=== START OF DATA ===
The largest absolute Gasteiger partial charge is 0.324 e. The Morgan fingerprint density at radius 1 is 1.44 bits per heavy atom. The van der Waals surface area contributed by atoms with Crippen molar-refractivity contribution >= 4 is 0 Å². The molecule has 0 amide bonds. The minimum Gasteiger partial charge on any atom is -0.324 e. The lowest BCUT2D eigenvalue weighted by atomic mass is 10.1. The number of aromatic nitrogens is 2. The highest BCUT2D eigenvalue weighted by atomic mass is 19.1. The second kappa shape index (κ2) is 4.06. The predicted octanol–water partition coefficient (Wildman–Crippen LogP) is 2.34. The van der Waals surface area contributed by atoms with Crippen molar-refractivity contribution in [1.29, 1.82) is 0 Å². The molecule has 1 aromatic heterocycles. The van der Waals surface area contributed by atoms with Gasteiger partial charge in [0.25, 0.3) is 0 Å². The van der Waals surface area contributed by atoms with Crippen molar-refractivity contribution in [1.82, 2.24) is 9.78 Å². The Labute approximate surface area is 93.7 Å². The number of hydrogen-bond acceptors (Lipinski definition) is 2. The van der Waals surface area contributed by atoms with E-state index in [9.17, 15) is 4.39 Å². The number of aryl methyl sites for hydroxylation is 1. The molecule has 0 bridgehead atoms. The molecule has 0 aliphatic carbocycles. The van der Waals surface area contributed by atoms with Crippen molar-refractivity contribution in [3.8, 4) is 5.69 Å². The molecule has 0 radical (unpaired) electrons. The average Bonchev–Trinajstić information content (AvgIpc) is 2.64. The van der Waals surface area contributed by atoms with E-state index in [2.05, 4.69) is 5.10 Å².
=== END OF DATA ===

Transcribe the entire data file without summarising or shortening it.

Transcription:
The largest absolute Gasteiger partial charge is 0.324 e. The Morgan fingerprint density at radius 1 is 1.44 bits per heavy atom. The van der Waals surface area contributed by atoms with Crippen molar-refractivity contribution >= 4 is 0 Å². The molecule has 0 amide bonds. The minimum Gasteiger partial charge on any atom is -0.324 e. The lowest BCUT2D eigenvalue weighted by atomic mass is 10.1. The number of aromatic nitrogens is 2. The highest BCUT2D eigenvalue weighted by atomic mass is 19.1. The second kappa shape index (κ2) is 4.06. The predicted octanol–water partition coefficient (Wildman–Crippen LogP) is 2.34. The van der Waals surface area contributed by atoms with Crippen molar-refractivity contribution in [1.29, 1.82) is 0 Å². The molecule has 1 aromatic heterocycles. The van der Waals surface area contributed by atoms with Gasteiger partial charge in [0.25, 0.3) is 0 Å². The van der Waals surface area contributed by atoms with Crippen molar-refractivity contribution in [1.82, 2.24) is 9.78 Å². The Labute approximate surface area is 93.7 Å². The number of hydrogen-bond acceptors (Lipinski definition) is 2. The van der Waals surface area contributed by atoms with E-state index in [9.17, 15) is 4.39 Å². The number of aryl methyl sites for hydroxylation is 1. The molecule has 0 bridgehead atoms. The molecule has 0 aliphatic carbocycles. The van der Waals surface area contributed by atoms with Crippen molar-refractivity contribution in [3.8, 4) is 5.69 Å². The molecule has 0 radical (unpaired) electrons. The average Bonchev–Trinajstić information content (AvgIpc) is 2.64. The van der Waals surface area contributed by atoms with E-state index in [2.05, 4.69) is 5.10 Å².